The ecclesiastical division that followed Chalcedon remains to this day, with the Oriental Orthodox Churches such as the Coptic and Syriac tracing their descent directly to the followers of Dioscorus. Yet theologically the modern Oriental Orthodox Churches do not teach the views of Eutyches, though some of their members have attempted, unsuccessfully, to accuse those who hold to the Chalcedonian teaching of Nestorianism; in reply, the Orthodox have often said that the Coptic Orthodox teaching is false because it leads to actual Monophysitism. The actual theological debate, however, is over, what remains is largely political, since both Chalcedonian and non-Chalcedonian churches agree that there is a union of two natures in Christ, but express it differently.
The ancient Nestorian Churches, founded by supporters on Nestorius who refused to be reconciled to the Orthodox after Chalcedon, never taught ‘The Nestorian Heresy,’ for Nestorius himself never did. For several centuries these churches flourished beyond the Empire, with bishops as far afield as China and India. Persecution and the rise of Islam, however, decimated these Eastern Churches, leaving only a few communities in modern-day Iraq.
The Reformation Debate
The condemnation of Ephesus and Chalcedon meant that through the Middle Ages, Nestorius was regarded as a heretic who had divided Christ. With the Reformation, however, there came a desire to re-evaluate what really happened, and what he had really taught. Martin Luther was perhaps the first of many Protestant theologians to realise that Nestorius was almost certainly not a Nestorian. Since the Reformation, many historians and theologians have also concluded that Nestorius was no heretic, though Eutyches certainly was.
Actual Nestorianism (the name has stuck) and Eutychianism remain dangers in the Churches, because both are, like Apollinarianism, naive errors into which people may fall unaware, by not holding both the union and the distinction of the two natures in the one Christ. There are very few who formally hold to either, but there are probably a fair number who express themselves according to these heresies, and hold them without knowing it.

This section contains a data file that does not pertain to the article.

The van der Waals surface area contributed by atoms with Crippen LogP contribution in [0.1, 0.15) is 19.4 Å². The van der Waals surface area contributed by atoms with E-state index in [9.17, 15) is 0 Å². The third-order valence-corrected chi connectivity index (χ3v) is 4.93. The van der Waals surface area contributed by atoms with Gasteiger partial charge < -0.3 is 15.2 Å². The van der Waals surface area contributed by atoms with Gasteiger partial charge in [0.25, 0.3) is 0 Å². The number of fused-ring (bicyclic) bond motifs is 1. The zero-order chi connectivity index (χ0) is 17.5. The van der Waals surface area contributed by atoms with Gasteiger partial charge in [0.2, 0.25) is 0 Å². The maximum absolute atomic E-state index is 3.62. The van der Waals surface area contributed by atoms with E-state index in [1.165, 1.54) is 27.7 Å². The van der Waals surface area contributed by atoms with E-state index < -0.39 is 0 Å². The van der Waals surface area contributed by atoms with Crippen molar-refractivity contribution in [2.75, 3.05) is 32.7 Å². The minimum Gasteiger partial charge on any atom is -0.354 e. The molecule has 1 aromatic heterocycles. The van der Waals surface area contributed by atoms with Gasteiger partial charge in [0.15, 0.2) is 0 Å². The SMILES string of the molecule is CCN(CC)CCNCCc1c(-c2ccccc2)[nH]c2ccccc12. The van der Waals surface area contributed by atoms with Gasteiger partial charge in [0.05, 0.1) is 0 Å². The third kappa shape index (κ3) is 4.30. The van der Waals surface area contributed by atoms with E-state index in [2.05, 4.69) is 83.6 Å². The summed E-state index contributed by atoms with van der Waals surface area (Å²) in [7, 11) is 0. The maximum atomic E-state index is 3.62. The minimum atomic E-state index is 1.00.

During the Reformation-era debate over the Presence of Christ in the Lord’s Supper, the issue arose again. Followers of Martin Luther, desirous to retain a corporeal presence of Christ in the elements, developed the doctrine of the Communicatio Idiomatum, the idea that the properties of Christ’s Divine nature are communicated to his human nature, allowing the human nature to be in every place at the same time. The Reformed denial of this novel doctrine was interpreted by some Lutheran theologians as Nestorianism, and even today there are modern orthodox Lutherans who accuse the Reformed of Nestorianism. On the other hand, to the Reformed the Lutheran teaching appeared to come close to Eutychianism; if the properties of the Divine nature are communicated to the human nature, does that not imply that the human nature is in some sense confused with the Divine.
Nestorius, we have argued, was not a Nestorian, so the heresy of Nestorianism is really what Cyril mistakenly thought his opponent was teaching. Very simply it is this; that in the Incarnation there is actually no Incarnation at all. Instead there is a moral union between two persons, one a holy, upright, righteous man called Jesus, the other the eternal Son of God. These two persons are one in will and intention, but that is the sum of their union. It is a union of persons, not a union in a person.
The implication of this for salvation is startling; it means that human salvation becomes a matter of cooperation with God, the union of our wills with the will of God. There is no actual redemption, because only a man died on the cross. Jesus is saved, but Jesus does not really save. He provides an example and a pattern, but not salvation. It becomes salvation by obedience.
Contrast this with the Scriptures, ‘For Christ also hath once suffered for sins, the just for the unjust, that he might bring us to God, being put to death in the flesh, but quickened by the Spirit’ (1 Peter 3:18). For Christ is one person, with two natures. So Paul can write of the Jews in Romans 9:5, ‘Whose are the fathers, and of whom as concerning the flesh Christ came, who is over all, God blessed for ever. Amen.’ Mary is rightly called Theotokos because of what is recorded in Luke 1:35, ‘And the angel answered and said unto her, The Holy Ghost shall come upon thee, and the power of the Highest shall overshadow thee: therefore also that holy thing which shall be born of thee shall be called the Son of God.’ So he, who is Lord and God, is not ashamed to call men his brethren (Hebrews 2:11).